The Lure of the Bad Boy: a Counter Argument

I was called out in Alex Stargazer’s recent blog post about the appeal of the bad boy archetype. He called me out because I rant about how much I loathe this character and will never use one as a hero in one of my novels.

Click here for  a link to Alex’s original blog post. He’s one smart cookie and makes some good points, but…I have my counter points. I replied to him in an email but we decided that I should post it and see if others want to join us in this debate. Here’s my take on “the bad boy.”


You make some good points, the “bad boy” does seem to have more sexual appeal in that he would likely be wilder/kinkier than a “good boy.” And I can see how some people get off on the idea of saving someone from the selves. It’s a power- trip kind of thing.

I will argue from my advanced age (I’m a few decades older than Alex), that neither of these is a selling point. Most of the bad boy characters I’ve read are narcissistic and therefore, by definition, would be a horrible, selfish lover–never noticing or caring that the other person didn’t enjoy it. I was listening to a podcast where women were discussing the men they had been with and they all agreed that their worst lovers were the best looking guys because they are narcissistic. It makes sense, they don’t have to try. Women (and men) throw themselves at them so they don’t feel the need to work hard and make it a great experience. Same goes for really rich men too. Come to think of it it’s probably true of gorgeous women. It’s the guy who doesn’t have a ton of women after him that will put some effort in (hence them much more interesting character, IMHO).

The opposite doesn’t have to be the blonde-haired good boy (too white/black, two-dimensional). In both of my burnout novels there are male protagonists who are sexual but emotional and caring. It is possible (and I would argue) much more interesting to be both. The male lead in the second book is a drug-using guy who has slept with almost all his female friends, but he is the opposite of a narcissist. He loves women and gets off on giving pleasure, so women pursue him. (At least the smart ones do.) His drugs are a bad habit from a rough start that he needs to deal with before he is ready for a relationship.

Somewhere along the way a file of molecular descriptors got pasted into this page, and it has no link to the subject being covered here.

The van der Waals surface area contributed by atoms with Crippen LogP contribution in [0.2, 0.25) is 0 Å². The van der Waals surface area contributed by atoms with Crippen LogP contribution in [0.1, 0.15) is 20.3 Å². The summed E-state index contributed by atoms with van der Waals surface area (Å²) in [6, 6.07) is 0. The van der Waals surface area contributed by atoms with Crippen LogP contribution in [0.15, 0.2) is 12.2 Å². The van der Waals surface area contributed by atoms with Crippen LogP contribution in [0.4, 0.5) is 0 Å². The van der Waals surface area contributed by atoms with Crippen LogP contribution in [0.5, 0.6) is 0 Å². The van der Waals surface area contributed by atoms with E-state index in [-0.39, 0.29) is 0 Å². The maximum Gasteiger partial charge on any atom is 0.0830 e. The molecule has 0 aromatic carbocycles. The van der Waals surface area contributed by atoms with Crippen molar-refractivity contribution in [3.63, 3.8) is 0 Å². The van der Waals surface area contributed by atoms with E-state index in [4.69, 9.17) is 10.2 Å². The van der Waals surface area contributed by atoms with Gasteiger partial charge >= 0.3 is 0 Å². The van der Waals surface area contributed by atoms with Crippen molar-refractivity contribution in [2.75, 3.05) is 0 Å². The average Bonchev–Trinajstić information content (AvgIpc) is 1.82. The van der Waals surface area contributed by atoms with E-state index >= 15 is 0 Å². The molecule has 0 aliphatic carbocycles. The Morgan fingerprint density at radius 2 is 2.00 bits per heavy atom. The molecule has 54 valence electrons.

As for “saving” bad boys…it’s waaaaay too much unnecessary drama, in life and in fiction. I like real drama, the things that really happen and challenge us to grow. Bad boys are drama mamas. It’s part of the narcissism. “It’s all about me, always. If it’s not I’ll stir things up and make it about me.” I run from this type in life and in books.

My female characters are too busy living their own lives to want to deal with a drama-loving baby.

As you can see I feel strongly about this. Part of it is my age. When you get to be in your 50’s you don’t have time for “bad boys.” You’ve got shit to do and only so many functioning years to do it. By now you’ve also had relationships with “bad boys” and realized what a complete waste of time they are. They are an albatros around the neck of a woman who is doing something with her life. I can’t write a story that supports this idea that he will change as soon as he meets the right girl. It’s BS. He will change when life kicks him in the teeth and wakes him up, if it happens. There are definitely guys still trying to live out this “bad boy” thing at my age.

I also can’t get behind the argument that the guy is only bad to one woman. No one I know is that way. They are either generally nice or generally an a-hole. We all have moments when our worst side comes out, but that’s more about us than the person we are dealing with.

I really do like your post. I love having someone who cares enough about this topic to discuss it. Feel free to counter point my points.

Does anyone else want to jump in on our “bad boy” debate?

 

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